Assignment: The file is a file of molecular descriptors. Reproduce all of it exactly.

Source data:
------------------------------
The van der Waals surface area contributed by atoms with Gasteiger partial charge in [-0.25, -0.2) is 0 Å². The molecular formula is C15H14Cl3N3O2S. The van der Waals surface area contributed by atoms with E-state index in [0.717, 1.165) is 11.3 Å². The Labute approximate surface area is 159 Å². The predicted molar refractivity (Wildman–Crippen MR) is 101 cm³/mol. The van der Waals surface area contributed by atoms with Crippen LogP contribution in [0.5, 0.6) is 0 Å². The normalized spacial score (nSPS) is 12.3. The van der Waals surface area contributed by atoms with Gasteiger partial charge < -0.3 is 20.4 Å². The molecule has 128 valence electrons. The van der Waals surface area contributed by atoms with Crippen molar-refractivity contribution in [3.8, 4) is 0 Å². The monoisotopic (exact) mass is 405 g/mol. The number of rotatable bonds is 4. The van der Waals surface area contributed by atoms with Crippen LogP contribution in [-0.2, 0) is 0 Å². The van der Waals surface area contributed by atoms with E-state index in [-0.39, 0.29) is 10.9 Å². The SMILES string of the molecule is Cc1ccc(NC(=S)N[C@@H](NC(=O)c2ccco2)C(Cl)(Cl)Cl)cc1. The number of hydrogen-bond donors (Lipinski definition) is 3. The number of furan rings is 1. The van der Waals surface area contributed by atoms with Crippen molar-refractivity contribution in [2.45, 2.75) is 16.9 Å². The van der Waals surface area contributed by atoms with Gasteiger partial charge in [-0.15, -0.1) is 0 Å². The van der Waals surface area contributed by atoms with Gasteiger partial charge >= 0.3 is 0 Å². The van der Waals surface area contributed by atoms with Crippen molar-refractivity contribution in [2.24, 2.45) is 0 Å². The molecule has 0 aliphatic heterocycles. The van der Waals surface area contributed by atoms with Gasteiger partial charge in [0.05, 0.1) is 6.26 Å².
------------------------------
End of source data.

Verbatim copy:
The van der Waals surface area contributed by atoms with Gasteiger partial charge in [-0.25, -0.2) is 0 Å². The molecular formula is C15H14Cl3N3O2S. The van der Waals surface area contributed by atoms with E-state index in [0.717, 1.165) is 11.3 Å². The Labute approximate surface area is 159 Å². The predicted molar refractivity (Wildman–Crippen MR) is 101 cm³/mol. The van der Waals surface area contributed by atoms with Crippen LogP contribution in [0.5, 0.6) is 0 Å². The normalized spacial score (nSPS) is 12.3. The van der Waals surface area contributed by atoms with Gasteiger partial charge < -0.3 is 20.4 Å². The molecule has 128 valence electrons. The van der Waals surface area contributed by atoms with Crippen molar-refractivity contribution in [3.8, 4) is 0 Å². The monoisotopic (exact) mass is 405 g/mol. The number of rotatable bonds is 4. The van der Waals surface area contributed by atoms with Crippen LogP contribution in [-0.2, 0) is 0 Å². The van der Waals surface area contributed by atoms with E-state index in [-0.39, 0.29) is 10.9 Å². The SMILES string of the molecule is Cc1ccc(NC(=S)N[C@@H](NC(=O)c2ccco2)C(Cl)(Cl)Cl)cc1. The number of hydrogen-bond donors (Lipinski definition) is 3. The number of furan rings is 1. The van der Waals surface area contributed by atoms with Crippen molar-refractivity contribution in [2.45, 2.75) is 16.9 Å². The van der Waals surface area contributed by atoms with Gasteiger partial charge in [-0.15, -0.1) is 0 Å². The van der Waals surface area contributed by atoms with Gasteiger partial charge >= 0.3 is 0 Å². The van der Waals surface area contributed by atoms with Crippen molar-refractivity contribution in [2.24, 2.45) is 0 Å². The molecule has 0 aliphatic heterocycles. The van der Waals surface area contributed by atoms with Gasteiger partial charge in [0.05, 0.1) is 6.26 Å².